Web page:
One reason, arguably, is that all of these fears are Buffy not believing she’s worthy of love, which is a whole bucket of unexamined Whedon-ness I’m not sure I want to open just yet. I choose instead to think of it as how Buffy’s fears manifest: fear that being the Slayer will take everyone away from her, or take her away from the people she loves, or make her too other, too damaged, for normal things like relationships.
Either way, it’s heavy stuff, and so of course she’s delighted when her childhood friend (and former crush) Ford shows up: he’s a reminder of her pre-Slayer life. The life of just a girl. A girl who didn’t fully understand that Divinyls song.
He’s also yet another threat to poor Xander’s fragile masculinity, which, come to think of it, gets too much screen time in just about every episode. There are better ways to complicate Buffy and Angel’s relationship than with a manchild who seems to believe he has a right to Buffy’s time. Buffy does a good job of it all on her own, with her frustrating mistrust and inability to just ask Angel a question. The dickwaving is just frosting on the miscommunication sandwich.
Let’s not dwell too much on that image.
When “Lie to Me” isn’t getting heavy about Ford’s lack of a future or Buffy’s lack of relationship skills, it’s … well, it’s basically making fun of itself, and everything the ’90s put forth in terms of vampiric pop culture. When we first go to Ford’s club, someone in the background is welding. His buddy Marvin, aka Diego, is wearing a sparkly blue cape long before sparkly vampires were a thing. It’s all movie quote-a-longs and dark rooms and faux-industrial spaces and a black-and-red palette and an unexamined romanticism about the creatures of the night—all the things that indicate the modernized pop culture vampire.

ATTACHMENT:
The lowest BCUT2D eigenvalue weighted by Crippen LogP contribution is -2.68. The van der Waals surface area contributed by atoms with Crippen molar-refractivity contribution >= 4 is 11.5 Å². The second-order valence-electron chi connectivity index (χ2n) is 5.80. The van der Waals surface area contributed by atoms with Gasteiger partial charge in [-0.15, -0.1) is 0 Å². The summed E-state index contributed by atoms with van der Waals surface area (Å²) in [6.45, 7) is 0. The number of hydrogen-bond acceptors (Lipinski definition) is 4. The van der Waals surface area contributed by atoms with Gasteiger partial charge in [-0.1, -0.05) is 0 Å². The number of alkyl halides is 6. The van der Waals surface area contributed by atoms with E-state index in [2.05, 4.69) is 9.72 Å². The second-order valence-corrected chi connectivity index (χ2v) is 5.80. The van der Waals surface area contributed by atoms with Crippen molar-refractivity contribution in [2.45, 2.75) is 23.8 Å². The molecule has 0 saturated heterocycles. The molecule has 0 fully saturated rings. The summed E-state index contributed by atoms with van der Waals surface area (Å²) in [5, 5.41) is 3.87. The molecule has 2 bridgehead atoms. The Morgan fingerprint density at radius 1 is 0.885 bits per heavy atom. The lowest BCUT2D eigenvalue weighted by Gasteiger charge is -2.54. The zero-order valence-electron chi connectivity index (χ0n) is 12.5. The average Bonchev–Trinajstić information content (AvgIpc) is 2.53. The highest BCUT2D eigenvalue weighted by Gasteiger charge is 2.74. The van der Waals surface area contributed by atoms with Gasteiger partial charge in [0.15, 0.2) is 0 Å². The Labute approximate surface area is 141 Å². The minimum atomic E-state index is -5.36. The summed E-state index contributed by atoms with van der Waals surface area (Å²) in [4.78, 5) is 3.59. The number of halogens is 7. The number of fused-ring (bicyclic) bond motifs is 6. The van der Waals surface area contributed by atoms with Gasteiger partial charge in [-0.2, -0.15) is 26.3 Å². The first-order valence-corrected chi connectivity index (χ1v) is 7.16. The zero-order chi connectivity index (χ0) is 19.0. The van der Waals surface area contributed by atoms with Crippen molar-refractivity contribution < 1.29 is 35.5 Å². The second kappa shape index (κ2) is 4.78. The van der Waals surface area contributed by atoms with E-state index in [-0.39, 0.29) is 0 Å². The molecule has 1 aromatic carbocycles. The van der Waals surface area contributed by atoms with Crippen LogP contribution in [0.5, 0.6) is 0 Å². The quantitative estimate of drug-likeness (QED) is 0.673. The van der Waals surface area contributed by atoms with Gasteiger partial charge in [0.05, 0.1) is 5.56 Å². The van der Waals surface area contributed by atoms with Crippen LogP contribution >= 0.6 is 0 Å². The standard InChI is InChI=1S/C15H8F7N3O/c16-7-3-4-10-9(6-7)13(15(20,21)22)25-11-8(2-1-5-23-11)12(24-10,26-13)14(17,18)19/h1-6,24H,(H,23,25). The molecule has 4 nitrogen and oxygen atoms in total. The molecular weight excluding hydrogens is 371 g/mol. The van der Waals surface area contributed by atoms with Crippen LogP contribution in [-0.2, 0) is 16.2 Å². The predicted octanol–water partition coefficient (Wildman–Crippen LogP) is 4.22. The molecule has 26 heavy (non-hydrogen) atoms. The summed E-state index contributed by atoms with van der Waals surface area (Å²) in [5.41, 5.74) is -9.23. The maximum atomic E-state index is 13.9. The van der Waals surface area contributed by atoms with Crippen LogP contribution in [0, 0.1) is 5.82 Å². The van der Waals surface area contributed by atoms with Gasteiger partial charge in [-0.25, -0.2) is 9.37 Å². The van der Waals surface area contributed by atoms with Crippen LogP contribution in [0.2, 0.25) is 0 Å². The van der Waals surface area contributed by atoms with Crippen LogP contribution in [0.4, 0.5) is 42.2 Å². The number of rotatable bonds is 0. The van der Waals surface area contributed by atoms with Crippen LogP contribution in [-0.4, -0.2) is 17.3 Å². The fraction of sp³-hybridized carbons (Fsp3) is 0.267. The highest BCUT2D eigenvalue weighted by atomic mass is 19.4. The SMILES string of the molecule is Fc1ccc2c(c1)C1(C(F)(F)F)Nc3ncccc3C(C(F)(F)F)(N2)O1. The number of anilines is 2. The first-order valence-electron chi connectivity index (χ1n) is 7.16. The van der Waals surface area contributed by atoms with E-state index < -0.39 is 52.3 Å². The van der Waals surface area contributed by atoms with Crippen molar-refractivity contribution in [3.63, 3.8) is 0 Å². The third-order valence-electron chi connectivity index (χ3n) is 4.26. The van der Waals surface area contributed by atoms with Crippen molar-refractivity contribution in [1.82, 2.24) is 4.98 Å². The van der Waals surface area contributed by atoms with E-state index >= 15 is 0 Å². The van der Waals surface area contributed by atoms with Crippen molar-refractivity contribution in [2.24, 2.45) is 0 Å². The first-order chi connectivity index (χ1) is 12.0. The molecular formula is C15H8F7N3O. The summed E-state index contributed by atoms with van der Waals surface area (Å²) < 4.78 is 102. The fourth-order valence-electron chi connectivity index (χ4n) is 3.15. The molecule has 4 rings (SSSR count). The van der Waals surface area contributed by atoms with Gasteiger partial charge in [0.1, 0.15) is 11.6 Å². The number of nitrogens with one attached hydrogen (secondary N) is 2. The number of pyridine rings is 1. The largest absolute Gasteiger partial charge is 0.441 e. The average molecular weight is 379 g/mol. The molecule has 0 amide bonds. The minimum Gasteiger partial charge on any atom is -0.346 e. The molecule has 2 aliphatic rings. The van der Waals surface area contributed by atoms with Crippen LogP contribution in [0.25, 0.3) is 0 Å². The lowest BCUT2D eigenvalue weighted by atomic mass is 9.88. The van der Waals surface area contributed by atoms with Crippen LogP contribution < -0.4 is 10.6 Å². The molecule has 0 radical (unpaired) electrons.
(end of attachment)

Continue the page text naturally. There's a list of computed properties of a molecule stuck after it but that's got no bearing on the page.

It’s an easy target, the Lestatified vamp of the post-Anne Rice era, but Whedon pushes it past simple parody and into tragedy, because of course he does. Of course Ford is hiding something. Of course it is more than what Angel and Willow find out via Willow’s mad hacker skillz (this is how you know what a good kid Willow is: she has a door to the outside, even though she’s not supposed to have boys in her room).